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, 54 (2), 273-8

Systematic Molecular Genetic Analysis of Congenital Sideroblastic Anemia: Evidence for Genetic Heterogeneity and Identification of Novel Mutations

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Systematic Molecular Genetic Analysis of Congenital Sideroblastic Anemia: Evidence for Genetic Heterogeneity and Identification of Novel Mutations

Anke K Bergmann et al. Pediatr Blood Cancer.

Abstract

Background: Sideroblastic anemias are heterogeneous congenital and acquired bone marrow disorders characterized by pathologic iron deposits in mitochondria of erythroid precursors. Among the congenital sideroblastic anemias (CSAs), the most common form is X-linked sideroblastic anemia, due to mutations in 5-aminolevulinate synthase (ALAS2). A novel autosomal recessive CSA, caused by mutations in the erythroid specific mitochondrial transporter SLC25A38, was recently defined. Other known etiologies include mutations in genes encoding the thiamine transporter SLC19A2, the RNA-modifying enzyme pseudouridine synthase 1 (PUS1), a mitochondrial ATP-binding cassette transporter (ABCB7), glutaredoxin 5 (GLRX5), as well as mitochondrial DNA deletions. Despite these known diverse causes, in a substantial portion of CSA cases a presumed genetic defect remains unknown.

Procedure: In the context of the recent discovery of SLC25A38 as a major novel cause, we systematically analyzed a large cohort of previously unreported CSA patients. Sixty CSA probands (28 females, 32 males) were examined for ALAS2, SLC25A38, PUS1, GLRX5, and ABCB7 mutations. SLC19A2 and mitochondrial DNA were only analyzed if characteristic syndromic features were apparent.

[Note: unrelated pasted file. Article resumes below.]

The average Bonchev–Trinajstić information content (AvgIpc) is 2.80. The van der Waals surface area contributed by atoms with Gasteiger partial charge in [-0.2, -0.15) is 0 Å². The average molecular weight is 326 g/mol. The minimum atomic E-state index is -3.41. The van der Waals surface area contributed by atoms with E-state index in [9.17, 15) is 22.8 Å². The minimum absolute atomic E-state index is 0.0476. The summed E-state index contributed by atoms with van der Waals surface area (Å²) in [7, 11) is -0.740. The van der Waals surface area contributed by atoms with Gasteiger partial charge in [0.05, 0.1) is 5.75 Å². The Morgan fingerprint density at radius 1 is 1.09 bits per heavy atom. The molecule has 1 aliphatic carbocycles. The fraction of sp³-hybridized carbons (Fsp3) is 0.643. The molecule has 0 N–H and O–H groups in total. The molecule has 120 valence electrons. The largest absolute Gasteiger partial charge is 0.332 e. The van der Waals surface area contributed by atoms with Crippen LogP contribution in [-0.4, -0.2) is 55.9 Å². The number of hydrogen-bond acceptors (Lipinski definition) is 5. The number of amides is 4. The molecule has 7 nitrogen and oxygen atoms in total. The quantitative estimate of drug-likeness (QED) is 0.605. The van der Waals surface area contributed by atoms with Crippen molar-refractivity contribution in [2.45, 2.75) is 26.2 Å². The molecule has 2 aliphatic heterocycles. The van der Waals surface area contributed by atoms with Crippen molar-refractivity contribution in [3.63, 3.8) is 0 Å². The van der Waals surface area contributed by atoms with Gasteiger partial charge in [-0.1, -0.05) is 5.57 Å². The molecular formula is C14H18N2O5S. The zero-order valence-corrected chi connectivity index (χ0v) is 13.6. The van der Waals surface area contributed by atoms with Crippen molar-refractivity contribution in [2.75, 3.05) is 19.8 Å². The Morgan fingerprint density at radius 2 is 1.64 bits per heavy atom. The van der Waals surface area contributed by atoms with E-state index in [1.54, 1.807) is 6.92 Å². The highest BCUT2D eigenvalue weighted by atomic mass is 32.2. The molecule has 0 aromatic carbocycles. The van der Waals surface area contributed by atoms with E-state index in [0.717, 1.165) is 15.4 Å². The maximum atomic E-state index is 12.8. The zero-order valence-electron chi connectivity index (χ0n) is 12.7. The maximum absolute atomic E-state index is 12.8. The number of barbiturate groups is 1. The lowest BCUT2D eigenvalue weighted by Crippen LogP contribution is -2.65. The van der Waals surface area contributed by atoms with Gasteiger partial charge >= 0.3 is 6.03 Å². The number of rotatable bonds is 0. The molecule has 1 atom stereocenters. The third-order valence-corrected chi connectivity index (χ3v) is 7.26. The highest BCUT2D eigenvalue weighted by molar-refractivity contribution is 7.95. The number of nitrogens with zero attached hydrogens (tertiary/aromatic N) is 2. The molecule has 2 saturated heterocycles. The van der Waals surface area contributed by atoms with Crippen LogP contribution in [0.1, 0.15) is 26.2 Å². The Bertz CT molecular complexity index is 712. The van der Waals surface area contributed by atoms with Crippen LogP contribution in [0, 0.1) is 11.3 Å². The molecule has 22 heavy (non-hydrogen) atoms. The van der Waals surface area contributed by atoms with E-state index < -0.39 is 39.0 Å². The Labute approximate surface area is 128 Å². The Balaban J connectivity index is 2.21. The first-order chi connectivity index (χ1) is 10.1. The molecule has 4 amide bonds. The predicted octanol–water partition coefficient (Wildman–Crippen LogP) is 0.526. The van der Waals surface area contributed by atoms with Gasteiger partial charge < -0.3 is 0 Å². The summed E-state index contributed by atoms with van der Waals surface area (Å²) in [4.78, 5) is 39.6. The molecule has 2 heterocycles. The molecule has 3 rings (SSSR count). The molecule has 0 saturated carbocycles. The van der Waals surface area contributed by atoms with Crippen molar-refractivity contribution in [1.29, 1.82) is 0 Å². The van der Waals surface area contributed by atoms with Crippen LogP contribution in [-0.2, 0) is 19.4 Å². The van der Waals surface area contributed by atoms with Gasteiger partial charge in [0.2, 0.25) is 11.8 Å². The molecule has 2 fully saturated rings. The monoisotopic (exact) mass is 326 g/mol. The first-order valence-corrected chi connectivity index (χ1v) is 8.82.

Results: Twelve probands had biallelic mutations in SLC25A38. Seven ALAS2 mutations were detected in eight sporadic CSA cases, two being novel. We also identified a novel homozygous null PUS1 mutation and novel mitochondrial DNA deletions in two patients with Pearson syndrome. No mutations were encountered in GLRX5, ABCB7, or SLC19A2.

Conclusions: The remaining undefined probands (43%) can be grouped according to gender, family, and clinical characteristics, suggesting novel X-linked and autosomal recessive forms of CSA.

Conflict of interest statement

Conflict of Interest

The authors have none to declare.

Figures

Figure 1
Figure 1
Categories of Identified mutations in the cohort of patients with congenital sideroblastic anemia. The relative percentages of the disease causing mutations in the entire cohort of 83 initial probands (23 previously found to be ALAS2 defects) are indicated. The distribution probably reflects a degree of referral bias, and so may not be readily generalized.
Figure 2
Figure 2
Sketch of a mitochondrion depicting the sites of the proteins that are defective in the various congenital sideroblastic anemias. Gly – glycine; ALA – 5-aminolevulinic acid; SLC25A38 – mitochondrial carrier protein SLC25A38; ALAS2 – 5-aminolevulinate synthase 2; PLP – pyridoxal 5′-phosphate; SLC19A2 – high-affinity thiamine transporter SLC19A2; mtDNA – mitochondrial DNA; tRNA – transfer RNA; PUS1 – pseudouridine synthase 1; Fe-S – iron-sulfur; GLRX5 – glutaredoxin 5; ABCB7 – ATP-binding cassette transporter ABCB7; MFRN 1 – mitoferrin 1.

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